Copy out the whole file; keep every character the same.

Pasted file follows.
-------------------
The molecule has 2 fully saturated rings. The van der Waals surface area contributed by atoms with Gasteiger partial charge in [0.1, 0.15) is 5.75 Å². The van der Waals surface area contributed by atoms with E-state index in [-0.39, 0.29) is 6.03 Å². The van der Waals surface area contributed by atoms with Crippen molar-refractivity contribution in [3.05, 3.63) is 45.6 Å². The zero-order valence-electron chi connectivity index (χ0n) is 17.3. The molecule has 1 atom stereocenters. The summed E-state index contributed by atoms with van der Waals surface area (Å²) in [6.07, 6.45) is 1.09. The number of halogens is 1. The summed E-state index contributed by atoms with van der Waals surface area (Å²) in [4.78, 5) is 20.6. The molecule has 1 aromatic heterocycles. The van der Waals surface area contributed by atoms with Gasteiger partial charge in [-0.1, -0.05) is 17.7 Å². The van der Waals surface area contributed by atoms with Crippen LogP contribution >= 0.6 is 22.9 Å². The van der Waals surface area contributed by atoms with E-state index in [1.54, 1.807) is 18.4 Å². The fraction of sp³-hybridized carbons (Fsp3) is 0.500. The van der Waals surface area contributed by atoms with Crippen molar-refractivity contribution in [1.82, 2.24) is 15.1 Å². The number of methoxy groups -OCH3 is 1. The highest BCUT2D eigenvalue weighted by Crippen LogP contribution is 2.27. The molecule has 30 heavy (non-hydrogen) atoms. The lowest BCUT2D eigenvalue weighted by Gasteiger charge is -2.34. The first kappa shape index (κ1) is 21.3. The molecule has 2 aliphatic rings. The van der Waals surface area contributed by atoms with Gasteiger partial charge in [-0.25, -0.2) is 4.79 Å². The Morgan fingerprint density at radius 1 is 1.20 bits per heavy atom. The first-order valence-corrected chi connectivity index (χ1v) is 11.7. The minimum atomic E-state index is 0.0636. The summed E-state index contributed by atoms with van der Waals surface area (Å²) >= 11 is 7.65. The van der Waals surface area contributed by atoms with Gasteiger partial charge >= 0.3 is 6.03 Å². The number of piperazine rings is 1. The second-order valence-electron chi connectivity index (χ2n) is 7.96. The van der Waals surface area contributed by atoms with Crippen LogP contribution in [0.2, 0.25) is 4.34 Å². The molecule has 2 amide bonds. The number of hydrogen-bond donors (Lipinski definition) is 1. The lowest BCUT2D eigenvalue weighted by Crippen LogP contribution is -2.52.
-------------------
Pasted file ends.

The molecule has 2 fully saturated rings. The van der Waals surface area contributed by atoms with Gasteiger partial charge in [0.1, 0.15) is 5.75 Å². The van der Waals surface area contributed by atoms with E-state index in [-0.39, 0.29) is 6.03 Å². The van der Waals surface area contributed by atoms with Crippen molar-refractivity contribution in [3.05, 3.63) is 45.6 Å². The zero-order valence-electron chi connectivity index (χ0n) is 17.3. The molecule has 1 atom stereocenters. The summed E-state index contributed by atoms with van der Waals surface area (Å²) in [6.07, 6.45) is 1.09. The number of halogens is 1. The summed E-state index contributed by atoms with van der Waals surface area (Å²) in [4.78, 5) is 20.6. The molecule has 1 aromatic heterocycles. The van der Waals surface area contributed by atoms with Gasteiger partial charge in [-0.1, -0.05) is 17.7 Å². The van der Waals surface area contributed by atoms with Crippen LogP contribution >= 0.6 is 22.9 Å². The van der Waals surface area contributed by atoms with E-state index in [1.54, 1.807) is 18.4 Å². The fraction of sp³-hybridized carbons (Fsp3) is 0.500. The van der Waals surface area contributed by atoms with Crippen molar-refractivity contribution in [1.82, 2.24) is 15.1 Å². The number of methoxy groups -OCH3 is 1. The highest BCUT2D eigenvalue weighted by Crippen LogP contribution is 2.27. The molecule has 30 heavy (non-hydrogen) atoms. The lowest BCUT2D eigenvalue weighted by Gasteiger charge is -2.34. The first kappa shape index (κ1) is 21.3. The molecule has 2 aliphatic rings. The van der Waals surface area contributed by atoms with Gasteiger partial charge in [-0.25, -0.2) is 4.79 Å². The Morgan fingerprint density at radius 1 is 1.20 bits per heavy atom. The first-order valence-corrected chi connectivity index (χ1v) is 11.7. The minimum atomic E-state index is 0.0636. The summed E-state index contributed by atoms with van der Waals surface area (Å²) >= 11 is 7.65. The van der Waals surface area contributed by atoms with Gasteiger partial charge >= 0.3 is 6.03 Å². The number of piperazine rings is 1. The second-order valence-electron chi connectivity index (χ2n) is 7.96. The van der Waals surface area contributed by atoms with Crippen LogP contribution in [0.2, 0.25) is 4.34 Å². The molecule has 2 amide bonds. The number of hydrogen-bond donors (Lipinski definition) is 1. The lowest BCUT2D eigenvalue weighted by Crippen LogP contribution is -2.52.